The Moon Is a Harsh Mistress


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In 2075, the Moon is no longer a penal colony. But it is still a prison... Life isn't easy for the political dissidents and convicts who live in the scattered colonies that make up lunar civilisation. Everything is regulated strictly, efficiently and cheaply by a central supercomputer, HOLMES IV. When humble technician Mannie O'Kelly-Davis discovers that HOLMES IV has quietly achieved consciousness (and developed a sense of humour), the choice is clear: either report the problem to the authorities... or become ...

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Jun 11, 2009

I loved this book!

The Moon is a Harsh Mistress is a classic which even non science fiction fans will enjoy. I normally don't read science fiction, but I first read this book several years ago at the urging of a friend and found I couldn't put it down. It grabbed me by the shirt front and wouldn't let go! (Thanks, Gwen.) It has drama, comedy, love, action, and it even has a message that doesn't hit you over the head. The characters are believable, even the computer. Now who would think you could even refer to a computer as a character, much less a believable character? The story is timeless and could take place completely on earth and still have the same truthfulness and impact. Buy it, you'll like it.


Aug 20, 2008

The Moon is a Harsh Mistress

Heilein invariably writes a good story, usually with so much accurate detail it is believable. This book is no different and my favourite from him. It is also a sort of handbook for thte Libertarian Movement in U.S.A. as it deals with the concept of resistance to oppression by the administration. The location is the Penal Colony on the Moon but the general principles remain constant.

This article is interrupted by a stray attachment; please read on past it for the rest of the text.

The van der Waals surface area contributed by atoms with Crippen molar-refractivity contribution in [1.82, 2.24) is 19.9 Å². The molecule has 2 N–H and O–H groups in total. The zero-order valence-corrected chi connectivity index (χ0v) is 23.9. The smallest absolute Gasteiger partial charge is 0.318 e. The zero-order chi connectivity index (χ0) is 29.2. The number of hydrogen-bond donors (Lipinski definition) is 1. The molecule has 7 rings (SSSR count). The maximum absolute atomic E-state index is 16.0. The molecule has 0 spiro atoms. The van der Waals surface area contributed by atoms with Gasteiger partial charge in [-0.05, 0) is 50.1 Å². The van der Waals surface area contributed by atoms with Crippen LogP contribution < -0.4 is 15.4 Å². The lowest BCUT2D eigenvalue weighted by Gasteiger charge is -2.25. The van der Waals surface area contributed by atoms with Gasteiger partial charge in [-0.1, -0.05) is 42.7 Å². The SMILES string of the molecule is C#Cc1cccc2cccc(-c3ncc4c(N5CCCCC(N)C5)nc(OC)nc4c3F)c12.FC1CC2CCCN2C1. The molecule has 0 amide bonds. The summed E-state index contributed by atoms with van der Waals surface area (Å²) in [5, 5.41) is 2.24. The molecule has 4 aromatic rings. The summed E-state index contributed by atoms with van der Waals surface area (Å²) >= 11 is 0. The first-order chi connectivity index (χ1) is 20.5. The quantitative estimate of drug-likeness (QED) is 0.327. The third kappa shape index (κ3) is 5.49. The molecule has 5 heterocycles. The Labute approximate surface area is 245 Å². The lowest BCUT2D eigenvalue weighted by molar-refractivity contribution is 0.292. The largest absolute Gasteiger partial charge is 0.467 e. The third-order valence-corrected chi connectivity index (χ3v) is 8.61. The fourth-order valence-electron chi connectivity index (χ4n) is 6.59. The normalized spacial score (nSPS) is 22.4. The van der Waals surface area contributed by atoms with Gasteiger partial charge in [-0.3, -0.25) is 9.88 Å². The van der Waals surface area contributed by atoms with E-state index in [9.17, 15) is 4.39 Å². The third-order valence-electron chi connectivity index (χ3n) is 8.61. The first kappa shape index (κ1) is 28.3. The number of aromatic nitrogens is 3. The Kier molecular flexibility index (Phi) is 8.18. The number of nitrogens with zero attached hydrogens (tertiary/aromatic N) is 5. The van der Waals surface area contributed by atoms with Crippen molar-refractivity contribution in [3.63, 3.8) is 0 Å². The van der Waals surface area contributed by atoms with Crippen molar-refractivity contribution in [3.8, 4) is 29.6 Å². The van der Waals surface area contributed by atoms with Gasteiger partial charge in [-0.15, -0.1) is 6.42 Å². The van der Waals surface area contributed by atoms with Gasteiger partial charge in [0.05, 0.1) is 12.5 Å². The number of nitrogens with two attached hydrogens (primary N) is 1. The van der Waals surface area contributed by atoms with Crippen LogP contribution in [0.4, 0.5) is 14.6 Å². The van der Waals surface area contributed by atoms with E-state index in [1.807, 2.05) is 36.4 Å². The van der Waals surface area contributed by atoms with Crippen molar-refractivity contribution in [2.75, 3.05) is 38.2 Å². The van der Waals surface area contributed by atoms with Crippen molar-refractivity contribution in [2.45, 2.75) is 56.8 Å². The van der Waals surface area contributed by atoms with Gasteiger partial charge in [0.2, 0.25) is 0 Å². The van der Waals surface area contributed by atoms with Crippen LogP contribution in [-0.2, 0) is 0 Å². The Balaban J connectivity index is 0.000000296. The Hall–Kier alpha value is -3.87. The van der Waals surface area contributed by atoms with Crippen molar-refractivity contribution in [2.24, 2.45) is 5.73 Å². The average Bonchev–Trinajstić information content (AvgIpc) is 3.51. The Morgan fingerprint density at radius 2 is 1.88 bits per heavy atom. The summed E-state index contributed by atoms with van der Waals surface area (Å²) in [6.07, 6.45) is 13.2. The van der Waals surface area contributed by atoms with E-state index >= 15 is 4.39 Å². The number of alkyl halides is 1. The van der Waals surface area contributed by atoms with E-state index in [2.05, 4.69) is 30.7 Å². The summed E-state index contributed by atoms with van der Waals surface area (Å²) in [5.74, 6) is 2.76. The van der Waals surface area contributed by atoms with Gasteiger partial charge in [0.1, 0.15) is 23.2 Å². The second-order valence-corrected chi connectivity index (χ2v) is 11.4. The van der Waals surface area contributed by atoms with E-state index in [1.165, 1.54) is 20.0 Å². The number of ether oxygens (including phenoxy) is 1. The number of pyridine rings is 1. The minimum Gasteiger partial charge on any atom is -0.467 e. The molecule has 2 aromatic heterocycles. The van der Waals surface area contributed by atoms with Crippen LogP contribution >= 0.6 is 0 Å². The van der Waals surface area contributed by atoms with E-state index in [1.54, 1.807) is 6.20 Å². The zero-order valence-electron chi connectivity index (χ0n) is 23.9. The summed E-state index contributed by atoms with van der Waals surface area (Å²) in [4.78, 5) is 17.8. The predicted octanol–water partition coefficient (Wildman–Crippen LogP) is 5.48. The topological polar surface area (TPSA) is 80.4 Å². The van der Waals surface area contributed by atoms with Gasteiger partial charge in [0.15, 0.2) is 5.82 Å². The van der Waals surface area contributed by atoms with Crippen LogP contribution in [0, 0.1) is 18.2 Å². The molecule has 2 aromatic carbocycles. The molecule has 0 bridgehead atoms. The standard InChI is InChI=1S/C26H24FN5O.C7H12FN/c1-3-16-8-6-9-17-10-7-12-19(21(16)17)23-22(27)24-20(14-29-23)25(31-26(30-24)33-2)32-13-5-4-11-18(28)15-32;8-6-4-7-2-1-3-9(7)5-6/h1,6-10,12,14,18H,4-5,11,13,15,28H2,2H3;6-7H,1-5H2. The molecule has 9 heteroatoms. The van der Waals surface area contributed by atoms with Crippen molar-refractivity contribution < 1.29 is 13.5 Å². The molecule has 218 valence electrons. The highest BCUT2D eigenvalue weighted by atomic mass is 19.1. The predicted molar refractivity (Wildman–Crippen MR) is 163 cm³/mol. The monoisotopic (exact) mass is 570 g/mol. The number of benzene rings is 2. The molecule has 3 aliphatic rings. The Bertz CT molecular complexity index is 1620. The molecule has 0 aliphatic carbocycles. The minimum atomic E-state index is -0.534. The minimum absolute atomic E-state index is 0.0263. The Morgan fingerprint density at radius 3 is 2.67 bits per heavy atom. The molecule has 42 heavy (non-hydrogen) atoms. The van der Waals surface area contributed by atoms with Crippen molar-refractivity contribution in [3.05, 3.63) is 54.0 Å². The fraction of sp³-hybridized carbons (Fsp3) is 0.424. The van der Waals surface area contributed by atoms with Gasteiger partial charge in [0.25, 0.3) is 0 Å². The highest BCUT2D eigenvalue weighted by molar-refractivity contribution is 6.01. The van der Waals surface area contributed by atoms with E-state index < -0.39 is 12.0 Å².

As a Scottish 'Free Settler' who is also very much into computers now living in Australia , it has a threefold relevance and maybe not so very far removed from what could happen in the future. I first read it years ago and now have just bought a copy to pass on to the family once I depart the scene.
If the reader does not like the setting of Sci Fi but enjoys a good story this will appeal as much as to the diehard Sci Fi addict.


Apr 7, 2007

Machines get lonely too

The true genius of Robert Heinlein was in how his characters always came through as real people, no matter how exotic the location or situation. even if they are not human. In this story, Mike is the control computer of 21st century prison on the moon, a machine which has had so many enhancements that he has become self-aware. But on waking, he finds the humans around him to be "stupid", for they cannot imagine that a machine can be alive. So he starts playing practical jokes to get attention, much like a human child. When the computer repairman understands the situation, he sees all kinds of possiblilties for taking advantage of the warden and making a profit on the side. But then they find that the resources on the moon are being depleted so rapidly that if the situation is not changed, the entire population will starve. Enlisting the help of his old professor and a young woman political activist, they begin a revolution to overthrow the warden and save the moon's population.
Heinlein examines most of our commonly held beliefs and institutions through this story, including marraige, schooling, banking, and has several innovative suggestions for improving a democratic government. This book is Robert Heinlein at his best, a great place to meet a great science fiction author.

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